1. Board of Directors
  2. Risk Management Committee
  3. Heads of Department/Business units
  4. Risk Management task team
  5. The Risk Manager
  6. Chief Compliance Officer

Their roles and responsibilities are basically to achieve risk management purpose of ensuring a balance between Risk, Reward and growth by designing risk management policy and philosophy, risk management strategies and architecture for smooth risk identification, evaluation/assessment, treatment, monitoring and audit.

Essentially, the risk control measures under the new pension system are avoidance and minimization strategies. Risk transfer measures include insurance, out sourcing, discounting and guarantees Risk retention measures are capital backing, self insurance and pooling. Since certain risks are inevitable and, for a young industry as pension industry, some risk may be pervading, therefore, thorough environmental appreciation, appropriate management strategies and control system are inevitable for successful risk management in pension business.

The pension Reform Act 2004 had stipulated some limitations on the PFAs in terms of investments and risk undertake by them. The section 75 and 76 of the Act set limitations on the categories of permissible investments with a view to reducing the investment risk associated with the decisions of PFAs and PFCs as follows:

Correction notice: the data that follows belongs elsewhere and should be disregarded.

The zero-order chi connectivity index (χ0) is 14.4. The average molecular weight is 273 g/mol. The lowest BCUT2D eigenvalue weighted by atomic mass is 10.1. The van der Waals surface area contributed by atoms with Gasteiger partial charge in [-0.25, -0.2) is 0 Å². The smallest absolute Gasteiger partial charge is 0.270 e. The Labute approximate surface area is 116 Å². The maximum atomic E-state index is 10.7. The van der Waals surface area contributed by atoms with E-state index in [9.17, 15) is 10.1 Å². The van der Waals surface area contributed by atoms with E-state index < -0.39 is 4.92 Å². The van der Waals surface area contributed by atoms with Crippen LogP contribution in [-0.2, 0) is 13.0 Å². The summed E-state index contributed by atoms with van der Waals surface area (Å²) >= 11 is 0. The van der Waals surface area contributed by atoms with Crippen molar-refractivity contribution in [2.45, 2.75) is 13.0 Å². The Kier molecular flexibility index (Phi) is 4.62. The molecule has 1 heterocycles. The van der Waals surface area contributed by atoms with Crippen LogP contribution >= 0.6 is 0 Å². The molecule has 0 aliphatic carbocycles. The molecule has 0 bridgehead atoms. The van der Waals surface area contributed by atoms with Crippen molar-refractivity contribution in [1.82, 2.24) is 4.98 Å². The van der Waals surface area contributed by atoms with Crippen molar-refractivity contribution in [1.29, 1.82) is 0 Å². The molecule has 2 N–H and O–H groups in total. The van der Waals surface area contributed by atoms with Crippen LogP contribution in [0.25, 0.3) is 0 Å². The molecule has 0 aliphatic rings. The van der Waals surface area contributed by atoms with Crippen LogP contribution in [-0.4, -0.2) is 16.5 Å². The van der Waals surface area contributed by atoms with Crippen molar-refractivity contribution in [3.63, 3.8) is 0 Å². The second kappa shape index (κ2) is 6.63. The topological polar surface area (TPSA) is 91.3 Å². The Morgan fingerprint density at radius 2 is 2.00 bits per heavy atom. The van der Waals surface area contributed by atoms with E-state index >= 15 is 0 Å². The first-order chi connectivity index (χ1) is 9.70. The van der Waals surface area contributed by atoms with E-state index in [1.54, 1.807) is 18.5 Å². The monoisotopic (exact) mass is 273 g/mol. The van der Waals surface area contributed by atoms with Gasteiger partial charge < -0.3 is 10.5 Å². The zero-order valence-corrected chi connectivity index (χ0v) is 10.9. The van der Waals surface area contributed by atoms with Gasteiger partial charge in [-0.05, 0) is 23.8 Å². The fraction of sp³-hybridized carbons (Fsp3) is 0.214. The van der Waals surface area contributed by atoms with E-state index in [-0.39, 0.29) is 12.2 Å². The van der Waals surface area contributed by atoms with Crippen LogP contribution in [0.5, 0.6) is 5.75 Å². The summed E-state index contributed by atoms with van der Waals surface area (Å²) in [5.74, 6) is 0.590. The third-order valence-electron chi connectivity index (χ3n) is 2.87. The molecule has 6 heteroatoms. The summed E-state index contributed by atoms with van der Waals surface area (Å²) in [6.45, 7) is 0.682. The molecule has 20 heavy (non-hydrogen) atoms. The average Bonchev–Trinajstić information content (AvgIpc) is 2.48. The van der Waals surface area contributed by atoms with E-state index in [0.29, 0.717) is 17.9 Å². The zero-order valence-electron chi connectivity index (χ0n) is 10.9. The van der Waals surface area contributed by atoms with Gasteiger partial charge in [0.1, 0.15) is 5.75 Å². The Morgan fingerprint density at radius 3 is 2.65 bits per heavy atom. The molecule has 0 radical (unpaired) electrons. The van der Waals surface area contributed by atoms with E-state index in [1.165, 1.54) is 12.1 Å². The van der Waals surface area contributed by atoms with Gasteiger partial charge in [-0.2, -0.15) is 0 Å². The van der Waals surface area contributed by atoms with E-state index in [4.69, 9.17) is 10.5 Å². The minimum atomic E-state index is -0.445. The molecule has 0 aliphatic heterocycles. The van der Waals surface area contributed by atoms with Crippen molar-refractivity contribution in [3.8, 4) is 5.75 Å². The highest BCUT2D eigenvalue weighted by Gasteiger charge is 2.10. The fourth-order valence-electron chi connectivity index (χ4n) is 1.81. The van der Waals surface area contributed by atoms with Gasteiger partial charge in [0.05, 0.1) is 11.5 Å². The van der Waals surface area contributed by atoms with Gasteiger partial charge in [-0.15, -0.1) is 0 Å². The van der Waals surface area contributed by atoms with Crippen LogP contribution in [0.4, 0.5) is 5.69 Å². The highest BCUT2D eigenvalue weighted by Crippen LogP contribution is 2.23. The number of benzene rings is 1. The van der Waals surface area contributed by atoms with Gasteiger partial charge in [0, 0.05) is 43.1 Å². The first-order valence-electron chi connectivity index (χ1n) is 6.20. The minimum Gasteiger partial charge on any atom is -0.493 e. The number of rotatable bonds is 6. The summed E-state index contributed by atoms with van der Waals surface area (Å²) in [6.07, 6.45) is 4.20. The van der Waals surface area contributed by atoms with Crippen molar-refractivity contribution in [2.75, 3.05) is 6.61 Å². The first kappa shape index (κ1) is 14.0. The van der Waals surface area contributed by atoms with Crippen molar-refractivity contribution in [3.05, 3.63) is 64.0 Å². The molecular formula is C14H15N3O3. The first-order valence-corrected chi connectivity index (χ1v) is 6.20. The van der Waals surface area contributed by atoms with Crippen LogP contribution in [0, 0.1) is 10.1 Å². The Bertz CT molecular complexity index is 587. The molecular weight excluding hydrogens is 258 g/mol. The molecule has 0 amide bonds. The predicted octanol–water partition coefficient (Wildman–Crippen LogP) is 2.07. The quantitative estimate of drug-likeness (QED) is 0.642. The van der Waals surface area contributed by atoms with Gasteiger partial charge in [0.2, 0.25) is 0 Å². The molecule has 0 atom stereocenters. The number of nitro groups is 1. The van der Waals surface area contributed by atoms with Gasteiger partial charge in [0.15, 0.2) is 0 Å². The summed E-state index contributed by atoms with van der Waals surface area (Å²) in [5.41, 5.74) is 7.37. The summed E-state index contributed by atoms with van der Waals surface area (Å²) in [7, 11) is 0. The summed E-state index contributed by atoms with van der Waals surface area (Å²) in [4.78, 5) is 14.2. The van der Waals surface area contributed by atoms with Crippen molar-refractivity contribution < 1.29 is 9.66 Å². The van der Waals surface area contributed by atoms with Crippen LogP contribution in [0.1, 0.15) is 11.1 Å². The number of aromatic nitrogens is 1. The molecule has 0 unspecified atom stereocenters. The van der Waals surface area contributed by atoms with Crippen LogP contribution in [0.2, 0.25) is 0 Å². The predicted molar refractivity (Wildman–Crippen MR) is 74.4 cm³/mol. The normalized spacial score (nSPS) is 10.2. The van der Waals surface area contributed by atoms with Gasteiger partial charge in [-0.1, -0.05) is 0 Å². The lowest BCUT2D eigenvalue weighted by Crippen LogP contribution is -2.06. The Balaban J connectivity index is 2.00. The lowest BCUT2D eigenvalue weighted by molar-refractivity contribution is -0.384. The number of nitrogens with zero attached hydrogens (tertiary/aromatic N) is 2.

PFAs shall not invest pension fund assets in the shares or any other securities issued by The PFAs or PFCs and a shareholder of the PFA or PFC.

PFAs shall not sell pension assets to itself, any shareholder, director or affiliate of the PFA; any employee of its shareholder, directors, affiliates or employees affiliates of any shareholder of a PFA: and PFC is holding assets on behalf of the PFA. PFAs are also not allowed to purchase any pension fund Assets PFAs are not allowed to apply pension assets under its management by way of loans and credits or as collateral for any loan taken by any person.

Section 66(2) of the Act provides for the establishment of a risk management committee at the board level, responsible for; determining the risk profile of the investment portfolios of the PFA;

Drawing up programmes of adjustment –in case of deviation; Determining the level of reserves to cover the risk of the investment portfolios; and

Advising the PFA in maintaining adequate internal control procedures.